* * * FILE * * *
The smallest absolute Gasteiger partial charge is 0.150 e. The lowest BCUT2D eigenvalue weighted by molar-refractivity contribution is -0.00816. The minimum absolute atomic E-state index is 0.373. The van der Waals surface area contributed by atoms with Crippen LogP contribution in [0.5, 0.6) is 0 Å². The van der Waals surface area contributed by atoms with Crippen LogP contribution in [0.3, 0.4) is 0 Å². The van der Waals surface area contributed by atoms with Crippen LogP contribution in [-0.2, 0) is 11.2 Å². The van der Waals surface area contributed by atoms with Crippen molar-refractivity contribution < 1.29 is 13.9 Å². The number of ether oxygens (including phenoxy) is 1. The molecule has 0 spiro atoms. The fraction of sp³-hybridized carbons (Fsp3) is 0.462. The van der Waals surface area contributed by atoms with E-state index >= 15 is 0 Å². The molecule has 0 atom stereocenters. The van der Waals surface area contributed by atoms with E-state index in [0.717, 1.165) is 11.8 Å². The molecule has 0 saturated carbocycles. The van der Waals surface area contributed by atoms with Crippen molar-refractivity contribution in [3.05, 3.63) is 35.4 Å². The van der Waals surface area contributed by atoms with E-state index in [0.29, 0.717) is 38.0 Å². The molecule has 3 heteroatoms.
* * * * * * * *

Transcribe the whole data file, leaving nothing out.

The smallest absolute Gasteiger partial charge is 0.150 e. The lowest BCUT2D eigenvalue weighted by molar-refractivity contribution is -0.00816. The minimum absolute atomic E-state index is 0.373. The van der Waals surface area contributed by atoms with Crippen LogP contribution in [0.5, 0.6) is 0 Å². The van der Waals surface area contributed by atoms with Crippen LogP contribution in [0.3, 0.4) is 0 Å². The van der Waals surface area contributed by atoms with Crippen LogP contribution in [-0.2, 0) is 11.2 Å². The van der Waals surface area contributed by atoms with Crippen molar-refractivity contribution < 1.29 is 13.9 Å². The number of ether oxygens (including phenoxy) is 1. The molecule has 0 spiro atoms. The fraction of sp³-hybridized carbons (Fsp3) is 0.462. The van der Waals surface area contributed by atoms with E-state index >= 15 is 0 Å². The molecule has 0 atom stereocenters. The van der Waals surface area contributed by atoms with E-state index in [0.717, 1.165) is 11.8 Å². The molecule has 0 saturated carbocycles. The van der Waals surface area contributed by atoms with Crippen molar-refractivity contribution in [3.05, 3.63) is 35.4 Å². The van der Waals surface area contributed by atoms with E-state index in [0.29, 0.717) is 38.0 Å². The molecule has 3 heteroatoms.